Everett has more than 14 years of experience in the industry, previously serving in positions with Waste Management Inc. and Veolia Environmental Services North America.

Advanced Disposal is based in Ponte Vedra and is the largest privately owned environmental services company in the U.S.

 

Dalton Agency named Small Agency of the Year in Southeast

The Dalton Agency, a Jacksonville-based national advertising and public relations firm, recently received a national award for being tops in the Southeast.

The firm received the Small Agency of the Year Award for the Southeastern U.S. by Ad Age, a news source for the marketing and media communities. The honor came during the Small Agency Awards, which celebrates the work of independent agencies with 150 or fewer employees.

Dalton was nominated for its work with the America Heart Association and American Stroke Association. The “Life is Why” campaigns used flexible brand platforms to help people create an “emotional connection” with the organizations.

The Dalton Agency also has offices in Atlanta; Columbia, S.C.; Myrtle Beach, S.C.; Orlando; Savannah, Ga.; and Tampa.

 

Brooks Rehabilitation buys AmeriCare

Jacksonville-based Brooks Rehabilitation has purchased another local business, AmeriCare Home Health.

AmeriCare was founded in 2004 and provided home health-care services such as nursing, physical, occupational and speech therapy, social work and private duty. It operates out of Jacksonville and has 10 satellite offices servicing 23 counties in Northeast and Central Florida, employing 125 full-time employees.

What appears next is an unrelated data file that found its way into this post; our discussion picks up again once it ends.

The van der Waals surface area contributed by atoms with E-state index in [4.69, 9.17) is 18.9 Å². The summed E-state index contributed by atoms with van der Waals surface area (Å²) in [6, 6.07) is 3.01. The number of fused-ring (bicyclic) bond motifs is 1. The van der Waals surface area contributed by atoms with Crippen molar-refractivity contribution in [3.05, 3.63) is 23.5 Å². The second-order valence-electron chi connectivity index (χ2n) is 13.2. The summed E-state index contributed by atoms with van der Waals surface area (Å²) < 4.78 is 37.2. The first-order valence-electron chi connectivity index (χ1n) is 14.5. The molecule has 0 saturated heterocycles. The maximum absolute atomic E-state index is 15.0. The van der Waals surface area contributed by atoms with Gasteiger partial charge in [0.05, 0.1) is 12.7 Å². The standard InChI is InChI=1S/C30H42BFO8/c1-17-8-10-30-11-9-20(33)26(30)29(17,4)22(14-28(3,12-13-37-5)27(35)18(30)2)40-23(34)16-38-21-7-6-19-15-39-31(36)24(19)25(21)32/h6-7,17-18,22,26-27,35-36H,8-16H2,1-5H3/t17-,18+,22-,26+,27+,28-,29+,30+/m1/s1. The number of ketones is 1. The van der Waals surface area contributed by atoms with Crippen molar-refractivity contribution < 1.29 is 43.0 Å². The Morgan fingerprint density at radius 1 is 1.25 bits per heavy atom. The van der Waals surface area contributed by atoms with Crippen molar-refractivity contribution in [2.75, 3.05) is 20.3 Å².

Brooks provides rehabilitation services, operating an in-patient hospital that provides rehab and medical care for people requiring intensive in-patient therapy. It was 26 outpatient clinics as well as Brooks Home Care, which serves Northeast Florida.

The combined companies will be renamed Brooks AmeriCare Home Health.

“A lot of their care business is outside Jacksonville, so it is a good way to expand our home health care division and enter some other markets, while adding to our expertise and talent in the areas that we already serve,” said Doug Baer, Brooks’ CEO, in a news release.

 

UNF professor earns National Endowment for the Humanities

University of North Florida history professor David Courtwright has been awarded a National Endowment for the Humanities. The grant is designed to bring humanities scholarships into book clubs and onto best-seller lists.

The endowment awarded $1.7 million total in grants for 36 nonfiction book projects. Courtwright’s award was among the first made under the organization’s Public Scholar Program created in 2014 as part of “The Common Good: The Humanities in the Public Square” initiative. The goal of that is to bring humanities into the public light and foster ways to make scholarship relevant to contemporary life.

The maximum grant is $50,400 for a 12-month period.

Courtwright will use his grant to complete a book about “very bad habits” from alcoholism and drugs abuse to junk food and Internet addiction.

It will chronicle the rise of abusive consumption and addiction in modern life and on the global economic scales that have enabled them.

In 2001, he published “Forces of Habit: Drugs and the Making of the Modern World,” an academic best-seller.